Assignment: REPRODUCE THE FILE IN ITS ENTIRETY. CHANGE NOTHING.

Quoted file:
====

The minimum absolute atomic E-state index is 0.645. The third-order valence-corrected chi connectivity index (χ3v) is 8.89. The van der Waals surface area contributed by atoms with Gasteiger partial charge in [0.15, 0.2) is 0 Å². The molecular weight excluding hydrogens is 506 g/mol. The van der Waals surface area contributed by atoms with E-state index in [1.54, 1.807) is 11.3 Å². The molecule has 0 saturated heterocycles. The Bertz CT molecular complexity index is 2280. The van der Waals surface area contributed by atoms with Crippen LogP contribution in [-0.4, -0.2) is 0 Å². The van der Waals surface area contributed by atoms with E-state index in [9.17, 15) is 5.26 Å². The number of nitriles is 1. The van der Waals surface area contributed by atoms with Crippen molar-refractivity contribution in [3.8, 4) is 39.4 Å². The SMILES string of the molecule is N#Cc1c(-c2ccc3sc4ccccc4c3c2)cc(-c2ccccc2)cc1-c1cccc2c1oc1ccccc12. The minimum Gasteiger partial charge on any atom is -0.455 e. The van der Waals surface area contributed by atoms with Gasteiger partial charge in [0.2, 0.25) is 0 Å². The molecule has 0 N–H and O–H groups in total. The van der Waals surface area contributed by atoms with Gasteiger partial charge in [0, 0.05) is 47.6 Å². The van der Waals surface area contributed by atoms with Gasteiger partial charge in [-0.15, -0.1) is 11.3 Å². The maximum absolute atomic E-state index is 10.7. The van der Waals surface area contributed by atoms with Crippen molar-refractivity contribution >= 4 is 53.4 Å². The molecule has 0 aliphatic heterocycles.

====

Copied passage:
The minimum absolute atomic E-state index is 0.645. The third-order valence-corrected chi connectivity index (χ3v) is 8.89. The van der Waals surface area contributed by atoms with Gasteiger partial charge in [0.15, 0.2) is 0 Å². The molecular weight excluding hydrogens is 506 g/mol. The van der Waals surface area contributed by atoms with E-state index in [1.54, 1.807) is 11.3 Å². The molecule has 0 saturated heterocycles. The Bertz CT molecular complexity index is 2280. The van der Waals surface area contributed by atoms with Crippen LogP contribution in [-0.4, -0.2) is 0 Å². The van der Waals surface area contributed by atoms with E-state index in [9.17, 15) is 5.26 Å². The number of nitriles is 1. The van der Waals surface area contributed by atoms with Crippen molar-refractivity contribution in [3.8, 4) is 39.4 Å². The SMILES string of the molecule is N#Cc1c(-c2ccc3sc4ccccc4c3c2)cc(-c2ccccc2)cc1-c1cccc2c1oc1ccccc12. The minimum Gasteiger partial charge on any atom is -0.455 e. The van der Waals surface area contributed by atoms with Gasteiger partial charge in [0.2, 0.25) is 0 Å². The molecule has 0 N–H and O–H groups in total. The van der Waals surface area contributed by atoms with Gasteiger partial charge in [0, 0.05) is 47.6 Å². The van der Waals surface area contributed by atoms with Gasteiger partial charge in [-0.15, -0.1) is 11.3 Å². The maximum absolute atomic E-state index is 10.7. The van der Waals surface area contributed by atoms with Crippen molar-refractivity contribution >= 4 is 53.4 Å². The molecule has 0 aliphatic heterocycles.